Wednesday, September 10, 2008

Return to the plains

DELHI: We are back in the nations capital after roaming the partially contentious and certainly mountainous area of India's far north. The region was an awe inspiring look at nature at its most raw and rugged and has to be along with northern Laos the highlight of the trip so far. But all things had to finish and we have now weaved and wound our way back through the Himalayas.

Delhi like Kolkata can hit you in the face with its sights. Not just the grand architectural ones that we have been visiting but all the street life. There have been no flash lodgings for us so that means we mingle more with the masses as we come out of our temporary abode above the Main Bazaar strip in Paharganj.

Everyday Indians shopping for clothes dodge the cycle rickshaws and their green and yellow auto cousins. Innovative street kids perform acrobatic twisting and then stick out their hand as a man trundles by on his little cart with wheels. Or there is the more traditional metal cup rattled at you by a man hobbling with a crutch or a woman with a baby in her arms.

But it is not just the humanity, animals mix and mingle along with the people. Cows forlornly wander around waiting for a handout of potatoes or just a munch on a cardboard box. Tethered bullocks pull wagons loaded with sacks or a horse used for weddings trots by. Other horses are still stuck in the 19th century as they are harnessed to carriages waiting for paying passengers to climb on board.

And then there have been Delhi's splendid monuments to gawk at. The pre-British Raj era Mughal built ones are more fabulous examples of Muslim architecture. The imposing Red Fort and the spectacular Humayun's Tomb which they say was a trial run for the Taj Mahal. If that is the case then Taj must truly be impressive. We shall wait and see.

Red fort 2
Old Mughal architectural wonders in Delhi

We spent a morning soaking in the magnificent structure and then soaking in our own sweat as we clambered over the mausoleums and mosques in the sticky heat. We combined the trip to the more somber Ghandi Smitri, the place where the Mahatma was martyred to a crazed man 60 years ago. It has now been turned into an exhaustive museum dedicated to his life.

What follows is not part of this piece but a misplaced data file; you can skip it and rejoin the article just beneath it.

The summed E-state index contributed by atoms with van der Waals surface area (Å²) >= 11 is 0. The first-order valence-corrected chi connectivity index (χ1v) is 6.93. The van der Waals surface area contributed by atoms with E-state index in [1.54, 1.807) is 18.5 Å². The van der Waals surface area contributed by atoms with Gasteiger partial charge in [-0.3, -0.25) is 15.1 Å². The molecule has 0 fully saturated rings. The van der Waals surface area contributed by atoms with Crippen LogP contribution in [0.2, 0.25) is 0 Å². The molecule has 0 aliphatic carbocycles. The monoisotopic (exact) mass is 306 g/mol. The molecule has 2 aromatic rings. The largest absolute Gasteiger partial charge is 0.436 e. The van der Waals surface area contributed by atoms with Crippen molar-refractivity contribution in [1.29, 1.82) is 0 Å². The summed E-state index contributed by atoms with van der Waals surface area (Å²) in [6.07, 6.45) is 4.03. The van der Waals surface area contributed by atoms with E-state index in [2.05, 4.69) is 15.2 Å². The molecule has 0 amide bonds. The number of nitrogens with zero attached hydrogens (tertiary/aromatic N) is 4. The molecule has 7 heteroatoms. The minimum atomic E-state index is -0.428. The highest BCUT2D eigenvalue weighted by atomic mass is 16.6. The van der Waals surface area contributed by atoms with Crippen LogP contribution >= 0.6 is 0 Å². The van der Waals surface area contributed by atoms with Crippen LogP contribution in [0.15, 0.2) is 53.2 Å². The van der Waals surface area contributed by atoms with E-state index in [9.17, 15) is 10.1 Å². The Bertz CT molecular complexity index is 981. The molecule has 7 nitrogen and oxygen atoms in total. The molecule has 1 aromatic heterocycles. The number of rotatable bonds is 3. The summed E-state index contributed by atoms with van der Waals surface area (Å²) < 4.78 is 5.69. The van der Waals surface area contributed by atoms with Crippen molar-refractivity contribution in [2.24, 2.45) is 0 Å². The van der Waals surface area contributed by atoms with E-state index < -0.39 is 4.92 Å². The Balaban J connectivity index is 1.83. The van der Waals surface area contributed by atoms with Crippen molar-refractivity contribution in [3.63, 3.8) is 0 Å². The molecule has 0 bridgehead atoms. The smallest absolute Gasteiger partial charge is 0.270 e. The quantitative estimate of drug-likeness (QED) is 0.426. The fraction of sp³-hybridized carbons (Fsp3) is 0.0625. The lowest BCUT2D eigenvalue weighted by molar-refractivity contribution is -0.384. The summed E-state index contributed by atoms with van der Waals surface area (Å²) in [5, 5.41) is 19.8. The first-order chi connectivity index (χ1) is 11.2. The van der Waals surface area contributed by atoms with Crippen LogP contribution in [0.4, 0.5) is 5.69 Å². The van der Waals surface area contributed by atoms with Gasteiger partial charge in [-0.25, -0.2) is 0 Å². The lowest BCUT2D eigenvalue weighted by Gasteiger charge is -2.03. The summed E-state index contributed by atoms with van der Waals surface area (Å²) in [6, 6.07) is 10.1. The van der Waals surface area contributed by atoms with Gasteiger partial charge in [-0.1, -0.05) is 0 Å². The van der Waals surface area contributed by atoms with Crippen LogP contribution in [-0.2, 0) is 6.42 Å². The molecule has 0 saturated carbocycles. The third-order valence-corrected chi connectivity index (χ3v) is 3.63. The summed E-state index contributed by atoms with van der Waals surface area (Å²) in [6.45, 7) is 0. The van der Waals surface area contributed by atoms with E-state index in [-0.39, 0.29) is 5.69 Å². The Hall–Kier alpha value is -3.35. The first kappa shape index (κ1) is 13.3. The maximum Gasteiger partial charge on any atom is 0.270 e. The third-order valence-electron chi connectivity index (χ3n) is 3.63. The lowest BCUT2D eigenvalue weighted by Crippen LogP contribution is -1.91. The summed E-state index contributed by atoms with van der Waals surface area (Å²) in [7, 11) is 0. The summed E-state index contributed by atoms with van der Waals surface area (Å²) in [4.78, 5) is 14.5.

Previously to Delhi we had to pass through the old British summer capital of Shimla again. This time the weather that had dampened our last visit thankfully had eased and we actually got to roam the bazaars clinging to the hillsides. Kipling wrote of the bazaars as a "crowded rabbit warren that climbs up from the valley at forty five" where "a man who knows his way there can defy all the police .. so cunningly does veranda communicate with veranda, alley-way with alley-way and bolt-hole with bolt-hole". Not much has changed in the last 100 years it seems.

Lower Bazaar
Shimla's middle bazaar

There were not as many sights to tick off this time in Shimla it was of more a recovery and preparation for the two 10 hour journeys that bookended the visit. The stay did though coincide with a Bollywood film that was being staged in the city and this was another example of how Indians just like Papuan New Guineans love real life entertainment. Hundreds of people stopped to gawk at the production and the crew had a hard time keeping back the crowds from ruining their shoot.

One thing we certainly now miss is the cool mountain air. Thankfully our stop in Delhi is only a short one and tomorrow we back on a plane and flying to somewhere with plenty of mountains; Nepal. We also get to be greeted by my mother who is already there. Our first contact with family for 5 months. Bring on the next chapter.

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